An in-depth study of Saturn

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NASA's Cassini space­craft ended its 20-year mis­sion by crash­ing into Saturn’s at­mos­phere on Fri­day. It took Cassini seven years to reach Saturn af­ter its 1997 launch and it ex­plored the ringed planet and its many moons for 13 years. On Fri­day, it con­tin­ued to trans­mit data and pho­tos to Earth for as long as pos­si­ble be­fore break­ing up and va­por­iz­ing.

CAPE CANAVERAL, Florida — NASA’s Cassini space­craft at Saturn com­pleted its death plunge on Fri­day, fol­low­ing a re­mark­able jour­ney of 20 years.

Cassini plunged through Saturn’s at­mos­phere and va­por­ize like a me­teor. Flight con­trollers at Cal­i­for­nia’s Jet Propul­sion Lab­o­ra­tory had ex­pected one last burst of sci­en­tific data from Cassini, be­fore the ra­dio waves go flat and the space­craft falls silent.

While sad­dened like ev­ery­one else, pro­gram man­ager Earl Maize said he felt great pride and couldn’t have asked for more from “such an in­cred­i­ble ma­chine”.

The only space­craft to ever or­bit Saturn, Cassini showed us the planet, its rings and moons up close in all their glory. Per­haps most tan­ta­liz­ingly, ocean worlds were un­veiled by Cassini and its hitch­hik­ing com­pan­ion, the Huy­gens lan­der, on the moons Ence­ladus and Ti­tan, which could pos­si­bly har­bor life.

“We’ve left the world in­formed but still won­der­ing,” Maize said ear­lier this week. “We’ve got to go back. We know it.”

Cassini was du­ti­ful into the fi­nal hours, tak­ing one last batch of pic­tures be­fore its fi­nal job: sam­pling the at­mos­phere at the gas gi­ant and spew­ing the data back to Earth.

The space­craft was ex­pected to tum­ble out of con­trol while plum­met­ing at 122,000 km/h. Pro­ject of­fi­cials in­vited ground te­le­scopes to look for Cassini’s last-gasp flash, but weren’t hope­ful it would be spot­ted from more than a bil­lion kilo­me­ters away.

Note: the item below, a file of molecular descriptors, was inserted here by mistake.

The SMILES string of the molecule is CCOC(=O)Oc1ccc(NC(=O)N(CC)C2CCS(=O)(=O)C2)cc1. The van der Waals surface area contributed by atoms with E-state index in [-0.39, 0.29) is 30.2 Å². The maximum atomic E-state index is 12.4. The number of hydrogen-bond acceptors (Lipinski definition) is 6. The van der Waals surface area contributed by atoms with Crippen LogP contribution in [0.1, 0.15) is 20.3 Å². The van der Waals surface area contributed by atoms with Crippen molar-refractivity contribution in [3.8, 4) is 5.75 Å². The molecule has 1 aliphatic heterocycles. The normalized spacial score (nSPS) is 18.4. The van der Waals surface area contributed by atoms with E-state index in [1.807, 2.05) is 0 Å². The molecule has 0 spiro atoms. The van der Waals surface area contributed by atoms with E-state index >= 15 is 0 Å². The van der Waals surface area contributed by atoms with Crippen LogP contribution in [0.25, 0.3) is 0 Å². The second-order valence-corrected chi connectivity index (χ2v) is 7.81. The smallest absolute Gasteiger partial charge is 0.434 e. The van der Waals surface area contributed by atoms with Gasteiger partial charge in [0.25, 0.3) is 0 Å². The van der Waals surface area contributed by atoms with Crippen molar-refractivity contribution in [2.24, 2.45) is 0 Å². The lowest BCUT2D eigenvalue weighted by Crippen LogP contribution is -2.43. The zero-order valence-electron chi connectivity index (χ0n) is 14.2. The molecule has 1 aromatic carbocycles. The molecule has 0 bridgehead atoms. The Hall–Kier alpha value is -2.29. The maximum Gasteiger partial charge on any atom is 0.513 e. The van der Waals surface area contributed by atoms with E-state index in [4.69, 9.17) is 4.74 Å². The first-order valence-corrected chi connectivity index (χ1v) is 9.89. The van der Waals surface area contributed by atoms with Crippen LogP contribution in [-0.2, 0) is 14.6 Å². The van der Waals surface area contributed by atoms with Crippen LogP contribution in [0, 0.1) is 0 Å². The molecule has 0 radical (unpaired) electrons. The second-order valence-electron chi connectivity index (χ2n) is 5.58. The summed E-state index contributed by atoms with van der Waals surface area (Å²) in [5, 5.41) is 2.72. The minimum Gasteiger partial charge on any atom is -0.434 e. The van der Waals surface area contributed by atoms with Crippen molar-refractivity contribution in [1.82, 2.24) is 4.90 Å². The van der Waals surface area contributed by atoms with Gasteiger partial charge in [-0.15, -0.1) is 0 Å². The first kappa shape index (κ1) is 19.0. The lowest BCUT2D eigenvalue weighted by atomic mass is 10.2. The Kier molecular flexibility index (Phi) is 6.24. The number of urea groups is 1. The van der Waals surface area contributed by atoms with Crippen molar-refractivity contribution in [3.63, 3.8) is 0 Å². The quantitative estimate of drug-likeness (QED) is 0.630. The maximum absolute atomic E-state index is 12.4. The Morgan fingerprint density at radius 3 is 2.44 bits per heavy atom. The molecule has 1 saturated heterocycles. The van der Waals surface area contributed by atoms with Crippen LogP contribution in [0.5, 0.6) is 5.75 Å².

Con­fir­ma­tion that Cassini had burned up was ex­pected just be­fore 8 am EDT. It takes 83 min­utes for a sig­nal from the space­craft to reach Earth.

This Grand Fi­nale, as NASA calls it, came about as Cassini’s fuel tank started get­ting low af­ter 13 years ex­plor­ing the planet. Sci­en­tists wanted to pre­vent Cassini from crash­ing into Ence­ladus or Ti­tan and con­tam­i­nat­ing those pris­tine worlds. And so in April, Cassini was di­rected into the pre­vi­ously un­ex­plored gap be­tween Saturn’s cloud tops and the rings. Twenty-two times, Cassini en­tered the gap and came out again. The last time was last week.

Maize said all the staff would be on hand “as our faith­ful trav­eler from Earth makes its fi­nal good­bye”. Their farewells al­ready said, team mem­bers planned to raise their glasses in a fi­nal salute.

The leader of Cassini’s imag­ing team, Carolyn Porco, a vis­it­ing scholar at the Uni­ver­sity of Cal­i­for­nia, Berke­ley, was so in­volved with the mis­sion for so long that she con­sid­ered it “the start of life, part two”.

Cassini de­parted Earth in 1997 and ar­rived at the so­lar sys­tem’s sec­ond-largest planet in 2004. The Euro­pean Huy­gens landed on big moon Ti­tan in 2005. Noth­ing from Earth has landed far­ther.

In all, Cassini col­lected more than 453,000 images and trav­eled 7.9 bil­lion kilo­me­ters. It was an in­ter­na­tional en­deavor, with 27 na­tions tak­ing part. The fi­nal price tag was $3.9 bil­lion.

Six new moons dis­cov­ered

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